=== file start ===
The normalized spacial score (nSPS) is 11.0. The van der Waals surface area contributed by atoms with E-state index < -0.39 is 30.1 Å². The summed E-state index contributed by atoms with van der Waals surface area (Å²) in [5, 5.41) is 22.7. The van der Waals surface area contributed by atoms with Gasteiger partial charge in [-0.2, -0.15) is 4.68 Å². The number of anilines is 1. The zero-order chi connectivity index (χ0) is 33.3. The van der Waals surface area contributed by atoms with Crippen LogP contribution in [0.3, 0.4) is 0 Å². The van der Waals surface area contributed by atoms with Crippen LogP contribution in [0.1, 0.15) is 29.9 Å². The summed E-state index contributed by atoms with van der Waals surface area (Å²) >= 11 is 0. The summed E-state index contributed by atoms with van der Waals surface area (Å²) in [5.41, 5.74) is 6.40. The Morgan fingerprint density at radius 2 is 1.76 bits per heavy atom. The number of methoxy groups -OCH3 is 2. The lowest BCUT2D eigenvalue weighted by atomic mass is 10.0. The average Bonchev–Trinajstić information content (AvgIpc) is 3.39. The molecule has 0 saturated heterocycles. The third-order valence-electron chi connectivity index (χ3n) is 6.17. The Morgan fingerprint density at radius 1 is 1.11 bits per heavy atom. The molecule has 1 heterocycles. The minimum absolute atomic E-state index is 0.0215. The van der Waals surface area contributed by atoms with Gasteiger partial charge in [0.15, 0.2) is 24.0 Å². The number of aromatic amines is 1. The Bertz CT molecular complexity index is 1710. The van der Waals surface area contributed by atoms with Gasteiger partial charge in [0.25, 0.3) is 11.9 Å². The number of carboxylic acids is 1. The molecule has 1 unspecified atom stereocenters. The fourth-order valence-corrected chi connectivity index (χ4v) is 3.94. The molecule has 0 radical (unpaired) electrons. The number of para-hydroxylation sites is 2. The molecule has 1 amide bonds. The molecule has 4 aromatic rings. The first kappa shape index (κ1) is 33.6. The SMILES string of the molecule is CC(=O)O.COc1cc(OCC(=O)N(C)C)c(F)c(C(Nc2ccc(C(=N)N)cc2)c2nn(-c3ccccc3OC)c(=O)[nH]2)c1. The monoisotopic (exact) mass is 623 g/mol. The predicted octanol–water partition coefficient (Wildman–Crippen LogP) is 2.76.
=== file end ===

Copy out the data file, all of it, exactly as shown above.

The normalized spacial score (nSPS) is 11.0. The van der Waals surface area contributed by atoms with E-state index < -0.39 is 30.1 Å². The summed E-state index contributed by atoms with van der Waals surface area (Å²) in [5, 5.41) is 22.7. The van der Waals surface area contributed by atoms with Gasteiger partial charge in [-0.2, -0.15) is 4.68 Å². The number of anilines is 1. The zero-order chi connectivity index (χ0) is 33.3. The van der Waals surface area contributed by atoms with Crippen LogP contribution in [0.3, 0.4) is 0 Å². The van der Waals surface area contributed by atoms with Crippen LogP contribution in [0.1, 0.15) is 29.9 Å². The summed E-state index contributed by atoms with van der Waals surface area (Å²) >= 11 is 0. The summed E-state index contributed by atoms with van der Waals surface area (Å²) in [5.41, 5.74) is 6.40. The Morgan fingerprint density at radius 2 is 1.76 bits per heavy atom. The number of methoxy groups -OCH3 is 2. The lowest BCUT2D eigenvalue weighted by atomic mass is 10.0. The average Bonchev–Trinajstić information content (AvgIpc) is 3.39. The molecule has 0 saturated heterocycles. The third-order valence-electron chi connectivity index (χ3n) is 6.17. The Morgan fingerprint density at radius 1 is 1.11 bits per heavy atom. The molecule has 1 heterocycles. The minimum absolute atomic E-state index is 0.0215. The van der Waals surface area contributed by atoms with Gasteiger partial charge in [0.15, 0.2) is 24.0 Å². The number of aromatic amines is 1. The Bertz CT molecular complexity index is 1710. The van der Waals surface area contributed by atoms with Gasteiger partial charge in [0.25, 0.3) is 11.9 Å². The number of carboxylic acids is 1. The molecule has 1 unspecified atom stereocenters. The fourth-order valence-corrected chi connectivity index (χ4v) is 3.94. The molecule has 0 radical (unpaired) electrons. The number of para-hydroxylation sites is 2. The molecule has 1 amide bonds. The molecule has 4 aromatic rings. The first kappa shape index (κ1) is 33.6. The SMILES string of the molecule is CC(=O)O.COc1cc(OCC(=O)N(C)C)c(F)c(C(Nc2ccc(C(=N)N)cc2)c2nn(-c3ccccc3OC)c(=O)[nH]2)c1. The monoisotopic (exact) mass is 623 g/mol. The predicted octanol–water partition coefficient (Wildman–Crippen LogP) is 2.76.